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While the The Tax Cuts and Jobs Act of 2017 is generally seen as being loaded with benefits for businesses, there is at least one exception. In an effort to discourage companies from becoming too indebted or taking on too much leverage, the new law caps the business deduction for net interest expenses. Regardless of whether your business is over-leveraged or under-leveraged you should be aware of some of the important points surrounding business interest deduction.
Beginning in 2018, the deduction for business interest is limited to:
business interest income for the tax year;
30 percent of adjusted taxable income for the year, including any increases in adjusted taxable income as a result of a distributive share in a partnership or S corporation (discussed below), but not below zero; and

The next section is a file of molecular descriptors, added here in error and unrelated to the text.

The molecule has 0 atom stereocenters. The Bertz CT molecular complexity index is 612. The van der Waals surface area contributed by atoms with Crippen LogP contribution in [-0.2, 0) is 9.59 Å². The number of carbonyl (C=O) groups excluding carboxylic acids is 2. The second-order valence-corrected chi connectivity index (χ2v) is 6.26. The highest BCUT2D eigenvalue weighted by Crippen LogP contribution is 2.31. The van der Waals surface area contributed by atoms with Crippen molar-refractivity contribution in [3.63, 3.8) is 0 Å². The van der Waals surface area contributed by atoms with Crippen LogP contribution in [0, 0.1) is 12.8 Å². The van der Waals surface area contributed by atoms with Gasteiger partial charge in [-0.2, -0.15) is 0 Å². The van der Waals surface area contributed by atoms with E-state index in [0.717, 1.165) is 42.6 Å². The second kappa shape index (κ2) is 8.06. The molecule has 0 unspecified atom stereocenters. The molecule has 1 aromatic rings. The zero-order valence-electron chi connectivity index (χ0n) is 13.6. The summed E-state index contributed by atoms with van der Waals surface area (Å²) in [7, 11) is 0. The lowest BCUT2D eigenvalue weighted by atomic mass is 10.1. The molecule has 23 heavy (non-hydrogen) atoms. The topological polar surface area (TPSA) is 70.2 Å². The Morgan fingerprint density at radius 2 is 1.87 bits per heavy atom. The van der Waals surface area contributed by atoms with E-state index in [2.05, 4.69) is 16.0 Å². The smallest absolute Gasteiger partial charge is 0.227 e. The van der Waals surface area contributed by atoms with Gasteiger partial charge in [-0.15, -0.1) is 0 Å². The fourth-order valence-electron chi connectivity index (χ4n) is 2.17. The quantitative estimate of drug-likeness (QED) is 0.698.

floor plan financing interest of the taxpayer for the tax year.
In effect, the new law limits the deduction to 30 percent of adjusted taxable income. Adjusted taxable income is not the same as taxable income, but rather is determined by a special formula defined in the new law.
There are, however, exceptions to this limitation:
the limitation does not apply for small businesses with average gross receipts of $25 million or less;
floor plan financing used by automobile dealers is permitted to the full extent of business interest income and floor plan financing interest; and
certain real property or farming businesses may elect to be excluded from the limitation.
Even though the Tax Cuts and Jobs Act lowered corporate tax rates, the limitation on interest deductions may result in higher tax liability for certain businesses. Be sure to speak with your tax professional who can help determine whether you will be affected by this new law, and if so to work with you to reduce its impact on your business.